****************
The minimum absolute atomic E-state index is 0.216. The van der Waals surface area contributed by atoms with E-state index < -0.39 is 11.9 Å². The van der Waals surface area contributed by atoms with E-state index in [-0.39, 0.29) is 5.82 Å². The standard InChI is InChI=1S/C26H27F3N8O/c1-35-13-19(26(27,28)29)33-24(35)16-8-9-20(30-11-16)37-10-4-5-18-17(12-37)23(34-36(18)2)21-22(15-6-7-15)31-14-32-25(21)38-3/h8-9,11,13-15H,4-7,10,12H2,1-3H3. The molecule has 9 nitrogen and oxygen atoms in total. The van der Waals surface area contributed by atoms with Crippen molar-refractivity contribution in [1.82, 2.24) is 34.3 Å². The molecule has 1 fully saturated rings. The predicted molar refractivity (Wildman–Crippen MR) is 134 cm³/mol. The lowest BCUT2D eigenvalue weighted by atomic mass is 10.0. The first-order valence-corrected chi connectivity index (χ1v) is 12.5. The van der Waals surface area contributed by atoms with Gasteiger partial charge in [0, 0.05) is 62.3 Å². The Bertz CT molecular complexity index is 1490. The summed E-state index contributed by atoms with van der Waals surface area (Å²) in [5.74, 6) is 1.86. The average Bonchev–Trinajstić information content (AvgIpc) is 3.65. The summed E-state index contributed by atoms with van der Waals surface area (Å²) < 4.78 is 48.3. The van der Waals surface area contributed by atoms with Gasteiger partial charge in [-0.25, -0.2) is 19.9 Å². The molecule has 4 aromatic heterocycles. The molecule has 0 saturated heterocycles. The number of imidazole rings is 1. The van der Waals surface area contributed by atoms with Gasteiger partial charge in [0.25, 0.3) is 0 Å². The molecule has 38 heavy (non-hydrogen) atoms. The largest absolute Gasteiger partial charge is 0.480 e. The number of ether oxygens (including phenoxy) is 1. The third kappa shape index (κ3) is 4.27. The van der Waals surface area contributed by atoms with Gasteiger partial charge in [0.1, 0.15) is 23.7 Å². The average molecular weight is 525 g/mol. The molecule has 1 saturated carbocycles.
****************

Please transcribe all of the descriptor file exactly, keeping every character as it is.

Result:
The minimum absolute atomic E-state index is 0.216. The van der Waals surface area contributed by atoms with E-state index < -0.39 is 11.9 Å². The van der Waals surface area contributed by atoms with E-state index in [-0.39, 0.29) is 5.82 Å². The standard InChI is InChI=1S/C26H27F3N8O/c1-35-13-19(26(27,28)29)33-24(35)16-8-9-20(30-11-16)37-10-4-5-18-17(12-37)23(34-36(18)2)21-22(15-6-7-15)31-14-32-25(21)38-3/h8-9,11,13-15H,4-7,10,12H2,1-3H3. The molecule has 9 nitrogen and oxygen atoms in total. The van der Waals surface area contributed by atoms with Crippen molar-refractivity contribution in [1.82, 2.24) is 34.3 Å². The molecule has 1 fully saturated rings. The predicted molar refractivity (Wildman–Crippen MR) is 134 cm³/mol. The lowest BCUT2D eigenvalue weighted by atomic mass is 10.0. The first-order valence-corrected chi connectivity index (χ1v) is 12.5. The van der Waals surface area contributed by atoms with Gasteiger partial charge in [0, 0.05) is 62.3 Å². The Bertz CT molecular complexity index is 1490. The summed E-state index contributed by atoms with van der Waals surface area (Å²) in [5.74, 6) is 1.86. The average Bonchev–Trinajstić information content (AvgIpc) is 3.65. The summed E-state index contributed by atoms with van der Waals surface area (Å²) < 4.78 is 48.3. The van der Waals surface area contributed by atoms with Gasteiger partial charge in [-0.25, -0.2) is 19.9 Å². The molecule has 4 aromatic heterocycles. The molecule has 0 saturated heterocycles. The number of imidazole rings is 1. The van der Waals surface area contributed by atoms with Gasteiger partial charge in [0.25, 0.3) is 0 Å². The molecule has 38 heavy (non-hydrogen) atoms. The largest absolute Gasteiger partial charge is 0.480 e. The number of ether oxygens (including phenoxy) is 1. The third kappa shape index (κ3) is 4.27. The van der Waals surface area contributed by atoms with Gasteiger partial charge in [0.1, 0.15) is 23.7 Å². The average molecular weight is 525 g/mol. The molecule has 1 saturated carbocycles.